Updated - Monday 28 June 2004
It is more than 12 years since the International Conference on Water and Environment in Dublin (The Dublin Conference) brought the concept of “integrated water resources management” on to the global development agenda. In that time, IWRM has become universally accepted as the way to manage scarce water resources in a sustainable way.
Widespread acceptance of the IWRM concept is not surprising. There are too many examples of what can go wrong when development and management of water resources is left to individual sector agencies: over-pumping of groundwater for irrigation leaving life-sustaining handpumps high and dry; pollution by industrial and domestic wastewater making rivers unusable by downstream farmers or domestic consumers and destroying aquatic ecosystems; high reservoir levels for power generation inhibiting flood mitigation; etc, etc.
“Integration” has an intrinsic appeal, which is only increased as demand for finite water resources grows and climatic changes threaten to reduce the amount of water available at critical times. Unfortunately, implementing IWRM involves more than an act of faith. The water sector’s legislative and institutional development springs from times when water resources were considered (and indeed, usually were) plentiful in relation to the demands placed on them. As a result, in most countries, separate agencies and ministries had responsibility for the development and management of water resources for agriculture, municipal water supply, sanitation and wastewater disposal, power generation, navigation, and environmental protection.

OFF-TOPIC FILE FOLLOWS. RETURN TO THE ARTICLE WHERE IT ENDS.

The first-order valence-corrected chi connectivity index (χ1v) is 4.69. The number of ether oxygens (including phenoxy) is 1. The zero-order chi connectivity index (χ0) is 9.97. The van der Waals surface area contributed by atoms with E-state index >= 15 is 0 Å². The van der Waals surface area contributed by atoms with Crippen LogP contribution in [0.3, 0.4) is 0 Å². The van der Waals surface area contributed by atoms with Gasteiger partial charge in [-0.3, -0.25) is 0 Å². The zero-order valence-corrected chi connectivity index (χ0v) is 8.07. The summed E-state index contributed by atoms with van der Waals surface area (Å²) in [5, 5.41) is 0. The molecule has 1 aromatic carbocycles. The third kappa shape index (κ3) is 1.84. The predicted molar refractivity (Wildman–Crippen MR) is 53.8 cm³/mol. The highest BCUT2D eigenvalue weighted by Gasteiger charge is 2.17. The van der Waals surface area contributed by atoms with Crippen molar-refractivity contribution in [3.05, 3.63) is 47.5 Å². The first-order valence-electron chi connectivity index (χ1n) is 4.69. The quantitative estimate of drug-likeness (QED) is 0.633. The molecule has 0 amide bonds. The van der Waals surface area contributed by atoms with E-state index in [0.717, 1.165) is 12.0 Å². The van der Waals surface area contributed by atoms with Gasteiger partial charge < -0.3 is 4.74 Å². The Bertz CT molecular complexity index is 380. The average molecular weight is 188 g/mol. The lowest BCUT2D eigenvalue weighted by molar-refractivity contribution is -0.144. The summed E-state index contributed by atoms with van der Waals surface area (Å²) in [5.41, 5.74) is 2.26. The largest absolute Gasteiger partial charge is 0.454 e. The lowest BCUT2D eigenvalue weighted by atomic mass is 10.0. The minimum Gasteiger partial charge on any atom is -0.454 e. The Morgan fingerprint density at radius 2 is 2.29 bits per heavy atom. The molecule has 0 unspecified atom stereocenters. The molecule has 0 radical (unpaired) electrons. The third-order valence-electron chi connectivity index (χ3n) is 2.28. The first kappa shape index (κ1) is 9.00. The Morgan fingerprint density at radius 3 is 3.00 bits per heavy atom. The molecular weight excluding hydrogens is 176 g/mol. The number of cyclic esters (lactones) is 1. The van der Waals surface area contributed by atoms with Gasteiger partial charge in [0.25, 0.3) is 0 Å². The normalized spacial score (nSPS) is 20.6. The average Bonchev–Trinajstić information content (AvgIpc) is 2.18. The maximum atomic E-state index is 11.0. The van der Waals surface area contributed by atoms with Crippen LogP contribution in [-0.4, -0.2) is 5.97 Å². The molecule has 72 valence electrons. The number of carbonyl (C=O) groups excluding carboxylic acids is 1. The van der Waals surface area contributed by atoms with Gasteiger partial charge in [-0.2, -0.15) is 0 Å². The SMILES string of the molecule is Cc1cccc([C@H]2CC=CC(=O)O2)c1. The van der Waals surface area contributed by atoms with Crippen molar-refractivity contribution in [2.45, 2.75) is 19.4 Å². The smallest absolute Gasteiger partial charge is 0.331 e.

This institutional quagmire is a major obstacle to IWRM. Even in the industrialised countries, where institutions are generally more robust and human and financial resources less constrained, the challenge of blending IWRM with privatisation, public participation and regulation has rarely been met to the satisfaction of all sections of society. For developing countries, where resources, skills and institutional structures are seriously constrained, rapid progress towards full IWRM is little more than a pipe dream. But, that does not mean that the IWRM concept should be abandoned – far from it. The principles of integrated management are vital for all the water sub-sectors at community level, in local, regional and national government, and, especially, at catchment/river basin level.
That is why the World Summit on Sustainable Development, held in Cape Town in 2002, called on all countries to: “develop integrated water resource management and water efficiency plans by 2005, with support to developing countries”.